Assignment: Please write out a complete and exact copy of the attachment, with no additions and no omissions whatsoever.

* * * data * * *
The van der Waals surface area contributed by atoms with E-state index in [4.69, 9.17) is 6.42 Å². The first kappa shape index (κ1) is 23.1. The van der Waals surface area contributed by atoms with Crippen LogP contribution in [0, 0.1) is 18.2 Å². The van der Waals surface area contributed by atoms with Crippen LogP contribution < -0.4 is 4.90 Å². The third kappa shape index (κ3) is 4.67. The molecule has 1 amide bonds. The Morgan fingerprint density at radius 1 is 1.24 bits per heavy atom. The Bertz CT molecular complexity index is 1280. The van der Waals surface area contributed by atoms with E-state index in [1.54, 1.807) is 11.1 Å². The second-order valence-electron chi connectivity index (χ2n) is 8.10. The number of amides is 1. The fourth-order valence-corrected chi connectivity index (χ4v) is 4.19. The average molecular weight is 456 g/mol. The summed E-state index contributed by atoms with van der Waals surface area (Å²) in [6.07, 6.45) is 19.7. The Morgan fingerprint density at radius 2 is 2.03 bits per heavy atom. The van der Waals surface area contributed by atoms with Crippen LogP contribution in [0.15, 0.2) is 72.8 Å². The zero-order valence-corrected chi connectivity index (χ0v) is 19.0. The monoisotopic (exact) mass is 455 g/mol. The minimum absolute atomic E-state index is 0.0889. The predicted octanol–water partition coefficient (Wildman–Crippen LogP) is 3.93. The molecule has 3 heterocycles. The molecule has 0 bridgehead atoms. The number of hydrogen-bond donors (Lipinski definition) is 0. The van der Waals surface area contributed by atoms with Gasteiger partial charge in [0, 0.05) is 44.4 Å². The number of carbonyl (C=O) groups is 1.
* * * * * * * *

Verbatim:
The van der Waals surface area contributed by atoms with E-state index in [4.69, 9.17) is 6.42 Å². The first kappa shape index (κ1) is 23.1. The van der Waals surface area contributed by atoms with Crippen LogP contribution in [0, 0.1) is 18.2 Å². The van der Waals surface area contributed by atoms with Crippen LogP contribution < -0.4 is 4.90 Å². The third kappa shape index (κ3) is 4.67. The molecule has 1 amide bonds. The Morgan fingerprint density at radius 1 is 1.24 bits per heavy atom. The Bertz CT molecular complexity index is 1280. The van der Waals surface area contributed by atoms with E-state index in [1.54, 1.807) is 11.1 Å². The second-order valence-electron chi connectivity index (χ2n) is 8.10. The number of amides is 1. The fourth-order valence-corrected chi connectivity index (χ4v) is 4.19. The average molecular weight is 456 g/mol. The summed E-state index contributed by atoms with van der Waals surface area (Å²) in [6.07, 6.45) is 19.7. The Morgan fingerprint density at radius 2 is 2.03 bits per heavy atom. The van der Waals surface area contributed by atoms with Crippen LogP contribution in [0.15, 0.2) is 72.8 Å². The zero-order valence-corrected chi connectivity index (χ0v) is 19.0. The monoisotopic (exact) mass is 455 g/mol. The minimum absolute atomic E-state index is 0.0889. The predicted octanol–water partition coefficient (Wildman–Crippen LogP) is 3.93. The molecule has 3 heterocycles. The molecule has 0 bridgehead atoms. The number of hydrogen-bond donors (Lipinski definition) is 0. The van der Waals surface area contributed by atoms with Gasteiger partial charge in [0, 0.05) is 44.4 Å². The number of carbonyl (C=O) groups is 1.